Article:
Tracy Jan, Washington Post, May 19, 2018
HUD on Friday evening announced that it is withdrawing a computer assessment tool that provides communities with data and maps to help them gauge neighborhood segregation.
The tool, developed during the Obama administration, was meant to help communities comply with a little-enforced provision of the 1968 Fair Housing Act that compelled local governments to use federal dollars to end residential segregation.
“We believe in furthering fair housing choice in our neighborhoods, but we have to help, not hinder those who have to put our rules into practice,” Anna Maria Farías, HUD’s assistant secretary for fair housing and equal opportunity, said in a statement. “We must make certain that our tools can facilitate the goals we all share — to build inclusive and sustainable communities free from discrimination.”
A 2015 rule required more than 1,200 communities receiving federal housing dollars to use the tool to assess local segregation patterns and draft a plan to correct them — or risk losing HUD funding.
The tool contained questions for local governments to answer, by referring to the data and maps provided by HUD, about policies and practices that influence housing patterns. In addition to analyzing residential segregation, communities were supposed to examine areas of poverty concentrated by race as well as disparities in accessing jobs and quality schools.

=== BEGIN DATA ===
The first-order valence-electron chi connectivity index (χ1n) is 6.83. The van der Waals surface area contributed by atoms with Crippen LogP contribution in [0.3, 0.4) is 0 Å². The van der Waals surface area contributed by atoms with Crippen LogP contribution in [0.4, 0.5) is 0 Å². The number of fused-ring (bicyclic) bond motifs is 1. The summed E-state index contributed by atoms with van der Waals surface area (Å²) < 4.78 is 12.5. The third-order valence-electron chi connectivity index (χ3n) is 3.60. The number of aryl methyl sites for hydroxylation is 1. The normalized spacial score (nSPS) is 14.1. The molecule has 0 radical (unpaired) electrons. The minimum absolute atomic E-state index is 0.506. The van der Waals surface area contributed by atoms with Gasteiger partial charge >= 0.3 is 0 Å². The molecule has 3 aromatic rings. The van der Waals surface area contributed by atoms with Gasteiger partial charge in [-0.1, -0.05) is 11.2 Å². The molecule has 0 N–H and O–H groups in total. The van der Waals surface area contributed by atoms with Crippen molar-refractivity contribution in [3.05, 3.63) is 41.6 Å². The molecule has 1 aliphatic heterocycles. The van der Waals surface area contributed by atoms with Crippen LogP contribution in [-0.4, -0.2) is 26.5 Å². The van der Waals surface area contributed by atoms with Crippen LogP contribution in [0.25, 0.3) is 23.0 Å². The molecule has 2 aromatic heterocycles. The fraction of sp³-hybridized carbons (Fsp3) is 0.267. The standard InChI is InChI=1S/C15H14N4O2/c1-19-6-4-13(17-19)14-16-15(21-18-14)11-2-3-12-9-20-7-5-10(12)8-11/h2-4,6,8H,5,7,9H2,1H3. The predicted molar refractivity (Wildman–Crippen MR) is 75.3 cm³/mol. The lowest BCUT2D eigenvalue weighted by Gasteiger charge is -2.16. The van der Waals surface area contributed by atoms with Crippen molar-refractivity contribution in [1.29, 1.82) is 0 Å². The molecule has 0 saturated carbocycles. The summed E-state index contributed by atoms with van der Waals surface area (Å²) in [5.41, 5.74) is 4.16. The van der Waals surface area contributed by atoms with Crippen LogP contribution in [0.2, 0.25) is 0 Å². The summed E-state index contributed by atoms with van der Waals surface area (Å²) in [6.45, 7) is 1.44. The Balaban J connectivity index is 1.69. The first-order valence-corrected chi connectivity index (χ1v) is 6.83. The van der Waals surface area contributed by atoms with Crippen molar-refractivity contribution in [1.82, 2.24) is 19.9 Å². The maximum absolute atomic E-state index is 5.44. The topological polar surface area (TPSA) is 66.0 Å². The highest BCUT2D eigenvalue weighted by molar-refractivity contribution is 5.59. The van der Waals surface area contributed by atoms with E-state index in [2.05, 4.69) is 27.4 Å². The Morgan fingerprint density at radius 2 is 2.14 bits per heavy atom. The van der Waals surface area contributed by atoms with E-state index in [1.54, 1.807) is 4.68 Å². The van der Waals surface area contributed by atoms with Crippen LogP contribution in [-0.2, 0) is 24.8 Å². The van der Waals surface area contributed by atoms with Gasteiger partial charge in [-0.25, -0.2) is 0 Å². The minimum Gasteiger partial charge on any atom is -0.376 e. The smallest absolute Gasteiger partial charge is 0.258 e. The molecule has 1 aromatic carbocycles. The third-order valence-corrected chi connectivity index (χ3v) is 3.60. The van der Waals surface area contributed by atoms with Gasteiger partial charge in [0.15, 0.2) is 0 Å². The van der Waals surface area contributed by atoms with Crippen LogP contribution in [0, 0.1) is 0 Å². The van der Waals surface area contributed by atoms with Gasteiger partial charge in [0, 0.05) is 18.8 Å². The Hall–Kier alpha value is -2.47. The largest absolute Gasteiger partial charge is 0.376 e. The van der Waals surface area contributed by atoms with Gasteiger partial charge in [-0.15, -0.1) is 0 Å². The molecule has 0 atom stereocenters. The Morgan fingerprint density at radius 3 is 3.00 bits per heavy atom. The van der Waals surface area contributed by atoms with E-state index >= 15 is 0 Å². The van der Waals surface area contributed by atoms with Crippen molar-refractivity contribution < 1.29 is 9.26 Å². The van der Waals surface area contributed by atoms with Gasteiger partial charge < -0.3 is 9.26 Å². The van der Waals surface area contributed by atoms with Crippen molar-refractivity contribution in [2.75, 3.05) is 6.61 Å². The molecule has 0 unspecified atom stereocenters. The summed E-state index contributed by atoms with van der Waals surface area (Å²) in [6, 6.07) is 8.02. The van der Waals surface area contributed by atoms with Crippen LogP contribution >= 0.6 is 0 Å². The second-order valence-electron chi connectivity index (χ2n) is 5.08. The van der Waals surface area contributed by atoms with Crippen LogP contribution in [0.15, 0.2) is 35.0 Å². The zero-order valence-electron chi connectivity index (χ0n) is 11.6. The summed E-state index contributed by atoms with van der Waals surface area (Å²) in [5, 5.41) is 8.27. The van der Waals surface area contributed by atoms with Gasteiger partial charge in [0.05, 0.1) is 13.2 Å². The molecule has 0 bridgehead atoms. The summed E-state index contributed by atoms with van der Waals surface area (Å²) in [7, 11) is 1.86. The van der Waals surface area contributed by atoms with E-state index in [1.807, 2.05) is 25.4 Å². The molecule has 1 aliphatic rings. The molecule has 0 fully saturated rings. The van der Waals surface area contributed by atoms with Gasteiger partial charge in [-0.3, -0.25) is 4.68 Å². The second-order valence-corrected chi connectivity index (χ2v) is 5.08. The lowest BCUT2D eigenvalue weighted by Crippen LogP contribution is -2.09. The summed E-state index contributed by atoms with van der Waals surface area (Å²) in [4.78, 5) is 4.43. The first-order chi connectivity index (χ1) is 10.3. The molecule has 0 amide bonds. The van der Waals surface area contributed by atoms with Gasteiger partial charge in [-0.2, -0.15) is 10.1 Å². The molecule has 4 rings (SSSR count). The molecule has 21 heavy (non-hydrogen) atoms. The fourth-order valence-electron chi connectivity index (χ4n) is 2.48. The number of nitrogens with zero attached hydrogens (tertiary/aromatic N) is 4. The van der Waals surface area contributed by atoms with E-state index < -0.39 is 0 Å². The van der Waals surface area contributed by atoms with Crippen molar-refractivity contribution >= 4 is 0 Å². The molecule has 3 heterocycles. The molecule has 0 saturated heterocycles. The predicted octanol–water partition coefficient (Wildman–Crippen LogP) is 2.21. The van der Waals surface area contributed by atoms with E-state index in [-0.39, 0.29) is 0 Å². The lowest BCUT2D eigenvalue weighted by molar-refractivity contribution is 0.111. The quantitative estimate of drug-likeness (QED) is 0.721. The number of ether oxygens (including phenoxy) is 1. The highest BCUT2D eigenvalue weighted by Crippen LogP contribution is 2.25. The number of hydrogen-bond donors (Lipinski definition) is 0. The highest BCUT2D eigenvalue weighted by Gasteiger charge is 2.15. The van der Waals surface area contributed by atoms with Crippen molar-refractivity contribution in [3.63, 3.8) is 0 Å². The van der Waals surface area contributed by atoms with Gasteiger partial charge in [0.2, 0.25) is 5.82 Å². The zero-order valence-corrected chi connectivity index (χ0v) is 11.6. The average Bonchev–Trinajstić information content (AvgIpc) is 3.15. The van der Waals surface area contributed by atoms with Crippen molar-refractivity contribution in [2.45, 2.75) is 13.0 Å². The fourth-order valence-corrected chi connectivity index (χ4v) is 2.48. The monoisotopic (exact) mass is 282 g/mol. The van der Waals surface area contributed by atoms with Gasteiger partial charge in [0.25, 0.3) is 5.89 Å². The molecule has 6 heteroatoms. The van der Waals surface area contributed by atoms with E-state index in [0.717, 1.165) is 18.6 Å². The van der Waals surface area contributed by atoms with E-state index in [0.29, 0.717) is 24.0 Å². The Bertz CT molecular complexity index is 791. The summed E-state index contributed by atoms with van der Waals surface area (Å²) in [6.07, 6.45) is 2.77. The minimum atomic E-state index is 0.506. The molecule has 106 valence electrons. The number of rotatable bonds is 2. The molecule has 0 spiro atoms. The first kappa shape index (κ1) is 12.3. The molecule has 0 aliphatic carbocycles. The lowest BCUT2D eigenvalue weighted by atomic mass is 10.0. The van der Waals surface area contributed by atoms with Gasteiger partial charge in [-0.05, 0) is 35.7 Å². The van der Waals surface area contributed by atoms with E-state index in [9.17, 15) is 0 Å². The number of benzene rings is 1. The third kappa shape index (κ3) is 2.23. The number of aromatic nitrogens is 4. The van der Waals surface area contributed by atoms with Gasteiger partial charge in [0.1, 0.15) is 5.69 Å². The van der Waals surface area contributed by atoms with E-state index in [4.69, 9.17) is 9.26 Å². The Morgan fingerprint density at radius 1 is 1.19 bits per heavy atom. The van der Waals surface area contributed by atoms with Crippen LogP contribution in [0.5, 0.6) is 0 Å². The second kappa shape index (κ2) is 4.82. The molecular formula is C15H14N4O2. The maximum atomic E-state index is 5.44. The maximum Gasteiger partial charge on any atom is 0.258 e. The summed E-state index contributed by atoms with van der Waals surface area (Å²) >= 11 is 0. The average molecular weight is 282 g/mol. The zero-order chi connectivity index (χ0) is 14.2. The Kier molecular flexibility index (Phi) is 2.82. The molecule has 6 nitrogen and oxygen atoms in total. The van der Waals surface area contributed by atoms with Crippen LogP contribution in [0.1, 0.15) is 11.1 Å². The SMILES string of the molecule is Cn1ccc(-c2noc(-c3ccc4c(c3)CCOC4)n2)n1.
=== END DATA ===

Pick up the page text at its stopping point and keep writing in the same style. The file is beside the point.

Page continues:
The agency says it is now seeking public input on how local governments could best promote fair housing choices while it reviews how it could make the assessment tool “less burdensome.”
In conjunction with removing the tool, the agency said it would also withdraw its January suspension of the 2015 requirement that communities submit their assessments of racial segregation to the agency in the manner and timeline outlined by the Obama administration.
Fair-housing advocates said the agency’s move to withdraw the tool is simply another way for HUD to suspend communities’ obligation to examine and fix residential segregation.
The Trump administration is still allowing local and state governments to receive billions of dollars in federal housing grants without demonstrating compliance with the full requirements of the Fair Housing Act, he said, despite HUD’s claims Friday that its latest actions show its commitment to the 50-year-old law.
HUD directed communities to revert to what they were supposed to have been doing prior to the 2015 rule — self-certifying that they have analyzed impediments to fair housing and taken actions to address them.
Carson has also come under fire recently for his proposal to at least triple the minimum rent that the poorest Americans pay for federally subsidized housing.